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Citizens have always made their marks on cities—graffiti has been an urban presence for millennia—but land use and city planning have long been the province of professionals and bureaucrats. As a result, many urban spaces today lack human scale and sensitivity. In recent years, however, there has been an increase in the unauthorized, creative alteration of public spaces for the common good. Enterprising citizens are repurposing abandoned phone booths, installing public furniture, painting their own bike lanes, and even reclaiming entire intersections. More targeted and purposeful than most graffiti, yet more personal and place-based than a political campaign, this is do-it-yourself urban design.
Photo used with permission.
DIY urban design comes in all shapes and sizes, and each project has its own genesis. Portland's City Repair Project has been doing DIY urban design for longer than most. In 1996, a group of residents in the city's Sellwood neighborhood constructed a small public gathering place near their houses before eventually reclaiming an entire intersection, converting it into a community plaza. It was the first of many such repaired and reclaimed intersections in Portland, including Sunnyside Piazza, above.
Many DIY urban design projects are responses to perceived problems or shortcomings in a city. Toronto's Urban Repair Squad points out dangerous potholes with street stencils, calls attention to flaws in city signage and bike lanes, and has, since 2008, been creating new bike lanes, sharrows, and safe intersection boxes themselves. Similar DIY urban design contributions for cyclists can now be seen from London to São Paulo to Los Angeles.
Photo by Martin Reis
Los Angeles has recently become a hotbed of DIY urban design culture, with a variety of actions, from bike lanes and sharrows to inspirational faux city parks and transit projects, attributed to an amorphous group called the Dept. of Do-it-Yourself. As one of the local activists behind these "pass with care" posters, which appeared across the city in a matter of days last spring, explained, "we went with English and Spanish, distributed the posters to probably about 50 people, and they took it upon themselves to just follow the guidelines. This isn't vandalism, this is what Ben Franklin did. It can't get more American than that."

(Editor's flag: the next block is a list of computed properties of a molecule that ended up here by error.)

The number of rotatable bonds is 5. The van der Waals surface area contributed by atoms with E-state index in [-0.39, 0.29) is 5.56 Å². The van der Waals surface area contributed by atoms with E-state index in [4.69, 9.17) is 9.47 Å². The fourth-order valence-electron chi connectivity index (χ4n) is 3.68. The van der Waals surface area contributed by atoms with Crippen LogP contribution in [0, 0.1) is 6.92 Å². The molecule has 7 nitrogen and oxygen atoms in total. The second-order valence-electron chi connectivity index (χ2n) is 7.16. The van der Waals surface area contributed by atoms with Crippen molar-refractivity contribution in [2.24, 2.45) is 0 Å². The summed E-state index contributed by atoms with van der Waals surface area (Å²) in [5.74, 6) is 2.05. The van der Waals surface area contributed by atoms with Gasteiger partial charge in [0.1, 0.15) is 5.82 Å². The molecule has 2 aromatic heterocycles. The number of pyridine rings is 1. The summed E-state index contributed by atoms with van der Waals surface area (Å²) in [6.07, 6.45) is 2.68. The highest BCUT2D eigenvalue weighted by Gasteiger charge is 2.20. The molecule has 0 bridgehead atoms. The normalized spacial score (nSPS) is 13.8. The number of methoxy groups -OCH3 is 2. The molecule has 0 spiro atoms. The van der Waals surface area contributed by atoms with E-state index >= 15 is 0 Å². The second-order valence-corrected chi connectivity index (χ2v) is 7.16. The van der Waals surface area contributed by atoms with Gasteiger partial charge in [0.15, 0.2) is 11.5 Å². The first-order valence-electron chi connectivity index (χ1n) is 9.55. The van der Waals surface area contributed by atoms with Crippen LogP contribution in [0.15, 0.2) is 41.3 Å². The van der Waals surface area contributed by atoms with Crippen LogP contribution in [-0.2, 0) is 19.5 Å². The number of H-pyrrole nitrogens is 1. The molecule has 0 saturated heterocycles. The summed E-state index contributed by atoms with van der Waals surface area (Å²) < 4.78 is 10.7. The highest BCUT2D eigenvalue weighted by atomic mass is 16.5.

Photo by Casey Caplowe
The Los Angeles EcoVillage is a beautiful example of DIY urbanism. Over the course of a year, Joe Linton and others at this cooperative "intentional community" have reclaimed their intersection with street art (inspired by and with help from Mark Lakeman of Portland's City Repair), demanded a stop sign, painted their own crosswalks, and placed seating and trees in a lovely bulb-out to calm traffic on the street. "It appeals to me a lot to get a bunch of friends together and just do something, and do it in an open, creative way," Joe explains. "Don't wait for anybody to give you permission."
Another thing that any person walking in Los Angeles will notice—at least if they're accustomed to more pedestrian-friendly environments—is the striking lack of places to sit. A couple of local designers took that problem as inspiration for nifty pieces of street furniture that fit right in with the existing infrastructure. Their SignBench appropriates an urban structure L.A. has plenty of—the freeway sign—and makes it useful for pedestrians as well.
Photos used with permission
Their SignChair, meanwhile, can be affixed to any standard sign post with holes in it, and can be folded up. "We were just kind of looking into ways that we could make the street more comfortable," explains one of its creators, who didn't want to be named. "The whole point of it is to make the place better to be in. It would be great if the city did it, but I think for us to expect and wait and hope for the city to do something like this is unrealistic. And it's fun for us to try to participate in making and shaping our own neighborhood."
Photos used with permission
In many parts of Los Angeles, the lack of street furniture is the result of a lack of funding. Seating and shelter at bus stops, for instance, are largely provided by the advertising companies that use these structures as displays. So in places where they don't bother advertising, there usually isn't even a place to sit—even at bus stops. In South L.A., a group of area residents and parishioners of St. Michael's Catholic Church on Manchester got together to address this lack of sidewalk furniture themselves.